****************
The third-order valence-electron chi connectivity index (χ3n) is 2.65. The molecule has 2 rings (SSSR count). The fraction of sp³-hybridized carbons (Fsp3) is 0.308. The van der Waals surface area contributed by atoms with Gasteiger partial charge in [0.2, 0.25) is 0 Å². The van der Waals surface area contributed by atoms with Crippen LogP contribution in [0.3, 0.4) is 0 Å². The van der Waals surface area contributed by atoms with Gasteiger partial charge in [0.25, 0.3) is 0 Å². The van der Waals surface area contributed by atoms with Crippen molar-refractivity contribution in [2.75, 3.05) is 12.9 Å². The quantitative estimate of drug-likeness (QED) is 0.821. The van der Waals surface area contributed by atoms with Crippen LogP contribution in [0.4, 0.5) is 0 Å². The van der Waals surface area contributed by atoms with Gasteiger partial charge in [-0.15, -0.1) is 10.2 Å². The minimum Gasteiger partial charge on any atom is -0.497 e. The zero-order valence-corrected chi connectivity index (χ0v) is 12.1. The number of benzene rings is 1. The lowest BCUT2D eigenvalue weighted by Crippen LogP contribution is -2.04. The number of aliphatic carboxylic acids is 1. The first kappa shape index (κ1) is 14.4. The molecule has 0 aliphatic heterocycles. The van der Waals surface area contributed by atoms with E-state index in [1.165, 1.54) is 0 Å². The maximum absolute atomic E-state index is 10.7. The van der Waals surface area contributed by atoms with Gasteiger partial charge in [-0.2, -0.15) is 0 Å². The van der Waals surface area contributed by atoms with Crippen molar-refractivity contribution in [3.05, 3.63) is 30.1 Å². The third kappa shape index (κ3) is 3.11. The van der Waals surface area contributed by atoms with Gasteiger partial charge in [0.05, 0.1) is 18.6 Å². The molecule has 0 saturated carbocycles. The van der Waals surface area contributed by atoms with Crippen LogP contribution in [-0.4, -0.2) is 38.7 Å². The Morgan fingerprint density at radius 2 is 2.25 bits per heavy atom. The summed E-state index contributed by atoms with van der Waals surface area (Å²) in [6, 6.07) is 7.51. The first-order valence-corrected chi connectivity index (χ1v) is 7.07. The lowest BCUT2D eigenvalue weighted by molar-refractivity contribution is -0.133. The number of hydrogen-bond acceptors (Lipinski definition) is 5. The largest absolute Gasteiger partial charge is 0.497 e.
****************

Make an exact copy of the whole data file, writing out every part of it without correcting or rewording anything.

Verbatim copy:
The third-order valence-electron chi connectivity index (χ3n) is 2.65. The molecule has 2 rings (SSSR count). The fraction of sp³-hybridized carbons (Fsp3) is 0.308. The van der Waals surface area contributed by atoms with Gasteiger partial charge in [0.2, 0.25) is 0 Å². The van der Waals surface area contributed by atoms with Crippen LogP contribution in [0.3, 0.4) is 0 Å². The van der Waals surface area contributed by atoms with Gasteiger partial charge in [0.25, 0.3) is 0 Å². The van der Waals surface area contributed by atoms with Crippen molar-refractivity contribution in [2.75, 3.05) is 12.9 Å². The quantitative estimate of drug-likeness (QED) is 0.821. The van der Waals surface area contributed by atoms with Crippen LogP contribution in [0.4, 0.5) is 0 Å². The van der Waals surface area contributed by atoms with Gasteiger partial charge in [-0.15, -0.1) is 10.2 Å². The minimum Gasteiger partial charge on any atom is -0.497 e. The zero-order valence-corrected chi connectivity index (χ0v) is 12.1. The number of benzene rings is 1. The lowest BCUT2D eigenvalue weighted by Crippen LogP contribution is -2.04. The number of aliphatic carboxylic acids is 1. The first kappa shape index (κ1) is 14.4. The molecule has 0 aliphatic heterocycles. The van der Waals surface area contributed by atoms with E-state index in [1.165, 1.54) is 0 Å². The maximum absolute atomic E-state index is 10.7. The van der Waals surface area contributed by atoms with Gasteiger partial charge in [-0.2, -0.15) is 0 Å². The van der Waals surface area contributed by atoms with Crippen molar-refractivity contribution in [3.05, 3.63) is 30.1 Å². The third kappa shape index (κ3) is 3.11. The van der Waals surface area contributed by atoms with Gasteiger partial charge in [0.05, 0.1) is 18.6 Å². The molecule has 0 saturated carbocycles. The van der Waals surface area contributed by atoms with Crippen LogP contribution in [-0.4, -0.2) is 38.7 Å². The Morgan fingerprint density at radius 2 is 2.25 bits per heavy atom. The summed E-state index contributed by atoms with van der Waals surface area (Å²) in [6, 6.07) is 7.51. The first-order valence-corrected chi connectivity index (χ1v) is 7.07. The lowest BCUT2D eigenvalue weighted by molar-refractivity contribution is -0.133. The number of hydrogen-bond acceptors (Lipinski definition) is 5. The largest absolute Gasteiger partial charge is 0.497 e.